Chapter 5 - Detente

  • Created by: AbzzStarr
  • Created on: 03-06-16 12:30

USA's interpretation of Detente

  • Nixon administration saw Detente as a process based on negotiation rather than confrontation
  • Kissinger: Strategy rather than an objective
  • "Detente is a means of controlling the conflict with the Soviet Union"
  • Nixon + Kissinger wanted to draw the SU into a state of interdependency
  • A strategy designed to prevent nuclear conflict as the SU became more powerful
  • About creating a network of mutually advantageous relationships so that it wouldn't be in the SU's best interests to base its policies on confrontation
  •  SU would have more to gain by cooperation
  • USA would be in a position to 'manage' Soviet international power
  • Kissinger summed this up by saying "By acquiring a stake in this network of relationships with the West the Soviet Union may become more conscious of what it will lose by a return to confrontation. Indeed, it is our expectation that it will develop a self interest in fostering the entire process of relaxation of tensions" 
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The SU's interpretation of Detente

  • Brezhnev saw Detente as a means of overcoming the Cold War and the route by which normal, equal relations could be restored. 
  • Disputes would be resolved through negotiation rather than threats of force
  • Legitimate interests of each side would be recognised and respected by the other.
  • Brezhnev regarded Detente as mutually advantageous to both sides 
  • From the Soviet perspective, Detente was only possible due to the nuclear parity established by the late '60s
  • SU reached strategic balance with US in terms of nuclear capability
  • SU in position to cooperate with the USA
  • SU took the view that the USA was no longer the dominant world power - SU could gain by cooperating with them
  • Detente was the means by which the SU could preserve world socialism and protect it from capitalism and imperialism
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Sino-American relations '69-'72

  • USA refused to acknowledge China after communist takeover in 1949
  • Sino-Soviet relations were worsening (by late '60s there were clashes on the border)
  • Nixon prime mover - '68 "We must not forget China"
  • China increasing nuclear power and communist power seperate from the SU
  • July  '69 - trade controls and travel restrictions relaxed as part of'Artichoke approach'
  • '70 - Zhou Enlai wins against those apposed to improved S-A relations
  • Mao Zedong sees SU as bigger threat than USA
  • US action in May '70 (Cambodia) and Feb '71 (Laos) slowed developments slightly 
  • April '71:China invites US to compete in the 31st World Table Tennis Championship (Ping- pong diplomacy)
  • July 71 - Kissinger visits Peking
  • October '71 - Kissinger visits Peking again to prepare for Nixon's visit
  • Nixon visits China - Withdraws troops from Taiwan and gains Chinese cooperation in ending Vietnam War 
  • Reinforces possibility of Triangular diplomacy between USA, SU and China
  • "The week that changed the world"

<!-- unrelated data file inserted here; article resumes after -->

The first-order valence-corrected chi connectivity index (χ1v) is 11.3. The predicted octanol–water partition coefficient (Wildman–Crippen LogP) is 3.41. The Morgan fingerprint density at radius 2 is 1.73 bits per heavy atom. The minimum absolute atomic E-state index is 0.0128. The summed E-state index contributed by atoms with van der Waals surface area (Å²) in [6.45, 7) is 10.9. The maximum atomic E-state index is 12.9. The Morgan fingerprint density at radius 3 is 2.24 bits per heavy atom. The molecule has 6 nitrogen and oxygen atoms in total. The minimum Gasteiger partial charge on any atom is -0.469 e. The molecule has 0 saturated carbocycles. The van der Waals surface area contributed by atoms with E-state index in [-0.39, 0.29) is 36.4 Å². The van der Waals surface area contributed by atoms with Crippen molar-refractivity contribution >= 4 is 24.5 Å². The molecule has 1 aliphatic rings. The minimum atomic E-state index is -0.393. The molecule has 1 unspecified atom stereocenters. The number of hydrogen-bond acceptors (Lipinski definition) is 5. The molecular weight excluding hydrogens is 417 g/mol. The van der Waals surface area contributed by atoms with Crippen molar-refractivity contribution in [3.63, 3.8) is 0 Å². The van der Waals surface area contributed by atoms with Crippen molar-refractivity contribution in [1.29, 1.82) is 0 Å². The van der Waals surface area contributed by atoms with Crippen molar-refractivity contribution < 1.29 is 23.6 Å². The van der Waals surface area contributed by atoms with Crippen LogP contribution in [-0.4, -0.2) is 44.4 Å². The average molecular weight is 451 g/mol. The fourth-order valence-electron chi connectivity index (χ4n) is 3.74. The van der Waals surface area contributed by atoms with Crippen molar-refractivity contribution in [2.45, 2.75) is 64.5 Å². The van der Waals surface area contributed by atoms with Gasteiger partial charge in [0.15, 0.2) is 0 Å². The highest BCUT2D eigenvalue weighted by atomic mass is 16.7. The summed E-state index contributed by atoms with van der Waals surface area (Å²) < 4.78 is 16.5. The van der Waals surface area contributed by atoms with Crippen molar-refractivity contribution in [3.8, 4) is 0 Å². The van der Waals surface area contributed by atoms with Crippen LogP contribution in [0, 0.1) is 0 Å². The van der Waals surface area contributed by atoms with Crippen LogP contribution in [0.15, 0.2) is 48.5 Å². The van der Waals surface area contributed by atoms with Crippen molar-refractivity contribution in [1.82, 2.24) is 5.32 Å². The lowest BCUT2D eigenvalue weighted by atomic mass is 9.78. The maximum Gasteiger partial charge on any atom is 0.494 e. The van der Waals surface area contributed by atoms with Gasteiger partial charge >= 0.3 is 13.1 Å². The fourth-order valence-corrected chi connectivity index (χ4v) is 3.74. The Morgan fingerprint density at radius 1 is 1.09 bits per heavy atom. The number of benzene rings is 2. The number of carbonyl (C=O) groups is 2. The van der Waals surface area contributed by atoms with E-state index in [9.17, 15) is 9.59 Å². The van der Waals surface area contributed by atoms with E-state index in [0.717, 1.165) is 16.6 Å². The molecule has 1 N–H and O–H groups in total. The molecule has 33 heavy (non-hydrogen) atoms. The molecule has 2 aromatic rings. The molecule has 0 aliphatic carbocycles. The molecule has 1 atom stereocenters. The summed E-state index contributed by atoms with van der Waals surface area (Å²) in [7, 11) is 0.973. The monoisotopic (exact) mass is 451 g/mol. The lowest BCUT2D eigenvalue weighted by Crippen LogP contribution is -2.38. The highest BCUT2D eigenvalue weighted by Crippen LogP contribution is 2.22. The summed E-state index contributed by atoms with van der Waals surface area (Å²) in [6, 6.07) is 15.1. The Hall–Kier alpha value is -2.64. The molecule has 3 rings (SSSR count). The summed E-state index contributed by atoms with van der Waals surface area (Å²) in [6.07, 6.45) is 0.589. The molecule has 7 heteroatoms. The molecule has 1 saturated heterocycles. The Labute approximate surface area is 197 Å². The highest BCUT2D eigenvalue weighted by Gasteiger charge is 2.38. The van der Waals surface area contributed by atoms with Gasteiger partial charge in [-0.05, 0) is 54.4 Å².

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Ostpolitik and European Detente

  • 1955 - FRG adopts Hallstein Doctrine under Adenauer (FRG wouldn't recognise GDR or establish relations with any country that did - SU the only exception)
  • Brandt becomes chancellor of FRG in 1969 - aimed to recognise GDR & the territorial changes at the end of the Second World War (particularly Oder-Neisse border with Poland)
  • Brandt's strategy was to negotiate with the SU, settle the frontier with Poland & negotiate with the GDR
  • Brandt's talks with SU led to joint Non-Aggression Pact in August 1970
  • 7th Dec '70 - Treaty signed with Poland recognising Oder-Neisse Border
  • May '71 - communist leader of GDR Walter Ulbricht resigns (replaced by Erich Honecker)
  • Change in leader led to change in relations 
  • December '72 - the two Germanies sign a Treaty recognising eachother (Basic Treaty) - Hallstein Doctrin abolished
  • Kissinger realised the USA must develop its own Detente with the SU to stop W German detente from marginalising US influence in Europe which had the potential to split the western alliance
  • USA's superpower influence was not to be undermined by initiatives taken by the FRG
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Berlin Agreement - Sep '71

  • An agreement over Berlin would greatly advance Soviet - American Detente 
  • Both sides keen to reach a consensus on Berlin's future and status within East-West Relations
  • When Brandt became Chancellor of the FRG, the Soviets expressed an interest in holding talks to discuss Berlin
  • By 1971 Kissinger & Nixon were to use Soviet interest in Berlin as a way of advancing SALT I 
  • Honecker's appearance in 1971 (replacing aging Ulbricht) facilitated an agreement on Berlin
  • The Quadripartite Agreement on Berlin was signed on the 3rd September 1971
  • The Soviets guaranteed Western access & W German presence was reduced 
  • Cultural & economic ties between W Germany & W Berlin were recognised
  • W recognised E Berlin as a part of E Germany, not just the Soviet Zone
  • W Berlin would stay seperate from W Germany 
  • Berlin as a whole would retain the 4 power presence
  • Berlin Agreement neutralised a source of conflict between E and W & opened the way for Ostpolitik to be expanded
  • Created positive climate for American- Soviet Detente
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Basic Treaty

  • Signed 21st December 1972 - Officially came into effect June 1973
  • Known as Grundlagenvertrag in German
  • Important part of the development of Ostpolitik
  • 'Treaty concerning the basis of relations between the Federal Republic of Germany and the German Democratic Republic'
  • Attept to normalise relations between the two Germanies
  • Groundwork laid out throughout 1971 and 1972 - Key figures: Egon Bahr & Michael Kohl (under-secretaries of state for W & E Germany) & FRG Chancellor Willy Brandt
  • Within the first 3 articles was the committment to potential economic relations & the recognition of sovereignty of FRG & GDR.